KIJHL official Albinati receives HC Silver-Plated Whistle


On Saturday, November 5 in Kelowna, the Kootenay International Junior Hockey League recognized one of its referees for his accomplishments during the 2021-22 season.

Josh Albinati, 26, of Prince George worked the KIJHL Teck Cup Championship series between the Revelstoke Grizzlies and Nelson Leafs and was selected as one of four referees to officiate the Cyclone Taylor Cup in Delta last spring, working the gold medal game.

Albinati is a graduate of the Hockey Canada Officiating Program of Excellence and his strong on-ice performance last season resulted in Josh having the honour of being one of 10 officials nationally to officiate the 2022 Hlinka/Gretzky Cup in Red Deer, featuring the best under-18 players in the world. His older brother Nicholas worked the event as a linesman.

Albinati first got certified in 2008 as a member of Prince George Minor Hockey. Over the years he upgraded his levels and attended different events. In 2017, he was hired by the Western Hockey League as a linesperson and in 2021 they hired him as a referee. Albinati attended the Hockey Canada Western OPoE as a referee and instructed BC Hockey summer officiating school in Osoyoos.

Officials selected to work the Hlinka/Gretkzy Cup are presented with a National Silver-Plated Whistle from Hockey Canada. Prior to the Chiefs hosting the Columbia Valley Rockies, Jason Rende, Director of Officiating and Player Safety for B.C. Hockey, presented Josh with the silver-plated whistle. 

Josh took time before the game to share with the KIJHL what this honour meant to him. The interview has been edited for clarity and length.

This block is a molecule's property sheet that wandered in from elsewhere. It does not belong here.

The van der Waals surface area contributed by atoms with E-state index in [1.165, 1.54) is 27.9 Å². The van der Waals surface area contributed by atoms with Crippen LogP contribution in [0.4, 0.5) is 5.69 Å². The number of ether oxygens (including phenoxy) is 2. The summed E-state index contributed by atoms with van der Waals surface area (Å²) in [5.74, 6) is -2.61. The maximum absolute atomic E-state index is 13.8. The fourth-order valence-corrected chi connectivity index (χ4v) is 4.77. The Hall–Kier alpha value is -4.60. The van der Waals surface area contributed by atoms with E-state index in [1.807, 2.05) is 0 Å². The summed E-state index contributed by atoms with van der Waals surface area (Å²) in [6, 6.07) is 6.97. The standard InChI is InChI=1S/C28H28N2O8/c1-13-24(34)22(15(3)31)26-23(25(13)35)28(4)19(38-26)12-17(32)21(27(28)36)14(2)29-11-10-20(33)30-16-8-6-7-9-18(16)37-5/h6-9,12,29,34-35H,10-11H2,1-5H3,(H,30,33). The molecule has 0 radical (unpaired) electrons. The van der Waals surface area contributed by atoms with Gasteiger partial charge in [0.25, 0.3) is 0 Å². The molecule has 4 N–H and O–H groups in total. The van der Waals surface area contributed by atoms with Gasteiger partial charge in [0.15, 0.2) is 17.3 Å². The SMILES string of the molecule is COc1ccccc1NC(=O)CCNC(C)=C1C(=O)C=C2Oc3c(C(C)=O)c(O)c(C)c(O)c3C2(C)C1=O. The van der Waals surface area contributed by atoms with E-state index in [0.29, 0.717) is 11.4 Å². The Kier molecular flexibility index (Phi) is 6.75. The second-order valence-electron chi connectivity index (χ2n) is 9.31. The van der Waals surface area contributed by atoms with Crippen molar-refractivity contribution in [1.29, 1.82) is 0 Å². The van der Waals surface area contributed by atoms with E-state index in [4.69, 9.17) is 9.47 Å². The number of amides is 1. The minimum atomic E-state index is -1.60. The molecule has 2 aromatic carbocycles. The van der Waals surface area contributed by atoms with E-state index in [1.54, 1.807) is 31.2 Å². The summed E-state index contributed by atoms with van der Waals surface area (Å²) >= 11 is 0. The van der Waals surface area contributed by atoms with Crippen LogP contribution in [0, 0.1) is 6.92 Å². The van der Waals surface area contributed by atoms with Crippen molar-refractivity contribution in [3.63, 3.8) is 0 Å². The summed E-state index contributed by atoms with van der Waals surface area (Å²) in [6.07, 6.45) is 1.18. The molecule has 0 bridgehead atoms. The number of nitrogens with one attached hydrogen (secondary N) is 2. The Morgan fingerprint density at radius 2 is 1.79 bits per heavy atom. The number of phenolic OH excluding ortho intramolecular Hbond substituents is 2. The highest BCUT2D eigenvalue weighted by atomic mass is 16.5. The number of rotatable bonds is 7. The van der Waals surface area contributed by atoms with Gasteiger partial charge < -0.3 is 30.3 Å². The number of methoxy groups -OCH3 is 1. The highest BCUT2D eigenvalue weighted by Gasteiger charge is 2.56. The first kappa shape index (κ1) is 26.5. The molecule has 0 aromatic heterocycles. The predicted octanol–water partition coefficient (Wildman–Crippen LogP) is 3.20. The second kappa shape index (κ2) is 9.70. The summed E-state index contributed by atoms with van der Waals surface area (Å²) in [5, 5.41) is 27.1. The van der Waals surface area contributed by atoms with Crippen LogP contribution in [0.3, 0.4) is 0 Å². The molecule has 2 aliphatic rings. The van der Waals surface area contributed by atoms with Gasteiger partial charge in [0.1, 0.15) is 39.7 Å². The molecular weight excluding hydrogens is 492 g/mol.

KIJHL: What does it mean to you to receive the Hockey Canada Silver-Plated Whistle?

JA: It’s pretty amazing as a young official from Prince George. I would have never pictured myself being in the position or given the opportunities that have presented themselves. To receive something like this, it’s incredible. 

There are a lot of hours you put in from a young age to even now, long drives, long nights. You are making big sacrifices, but to get something like this, it puts it in the bigger picture that it is all worth it in the end.


KIJHL: What was your reaction when you found out you were receiving this?

JA: At first I thought that Jason Rende was kind of kidding. Like you’re poking fun at me. Tonight makes it very real and I couldn’t be more proud of where I have come from and where I am now to receive this, it’s just an amazing honour.


KIJHL: What was it like to be a referee in the 2022 Hlinka/Gretzky Cup?

JA: Seeing the next generation of the superstars that will take over the NHL, that alone was incredible. You walk in the arena, even when you are not working, and you are taking in all the action and seeing these guys that are going to be in the NHL and I’m here, officiating them and being on the ice sharing moments with them. You take a look around, and there are NHL scouts for every team there. It makes it a moment where you’re like this is it, it essentially could be the pinnacle of my referee career.


KIJHL: How did working in that tournament help you in terms of your continued development as a referee?

JA: It makes you hungry for the next level and makes you want to keep going on the international stage. It sets you up for your next set of goals and I would have never pictured myself getting that tournament when I did.